“In the early 1900s, the African American business district in Tulsa, Oklahoma was deemed the most prosperous in all America and was commonly referred to as ‘Black Wall Street.’ The many banks, theaters, doctor’s offices, and other African American owned business were a source of pride for African Americans in the community and throughout the nation.
The economic stability of ‘Black Wall Street’ was shattered in May 1921 during one of the worst pogroms in American history when Tulsa became the first city ever to be bombed from the air. Irving Wallace described the wreckage of the black community in an article on March 13, 1993:
‘Whites invaded the black district, burning, looting and killing. To break up the riot, the police commandeered private planes and dropped dynamite. The police arrested more than 4,000 blacks and interned them in three camps. All blacks were forced to carry green ID cards. And when Tulsa was zoned for a new railroad station, the tracks were routed through the black business district, thus destroying it.’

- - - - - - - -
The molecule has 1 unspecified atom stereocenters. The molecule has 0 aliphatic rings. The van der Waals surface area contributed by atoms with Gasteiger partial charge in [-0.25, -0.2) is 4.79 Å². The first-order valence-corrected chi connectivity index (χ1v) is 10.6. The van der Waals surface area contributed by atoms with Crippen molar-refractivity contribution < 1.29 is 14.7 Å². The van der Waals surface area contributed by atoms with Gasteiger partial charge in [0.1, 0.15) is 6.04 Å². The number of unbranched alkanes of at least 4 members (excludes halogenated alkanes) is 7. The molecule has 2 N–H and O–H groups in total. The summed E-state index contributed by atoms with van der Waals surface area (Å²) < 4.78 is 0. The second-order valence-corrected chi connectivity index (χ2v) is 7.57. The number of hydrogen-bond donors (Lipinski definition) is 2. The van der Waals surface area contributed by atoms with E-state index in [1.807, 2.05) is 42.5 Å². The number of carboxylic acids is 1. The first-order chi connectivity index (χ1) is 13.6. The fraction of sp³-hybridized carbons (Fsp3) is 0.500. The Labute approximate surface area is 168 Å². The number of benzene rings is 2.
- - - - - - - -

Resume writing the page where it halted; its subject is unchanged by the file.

There are numerous articles and publications that discuss this sad chapter of American history and they are well worth reading. The GAP Band, a R&B musical group that hails from Tulsa, has kept the memory of this tragic event live. The letters G, A, and P are the initials of the streets of Greenwood, Archer, and Pine that were in the heart of the black business district destroyed during the ‘Tulsa Race Riot.’” -From, “Survival Strategies For Africans In America” By: Anthony Browder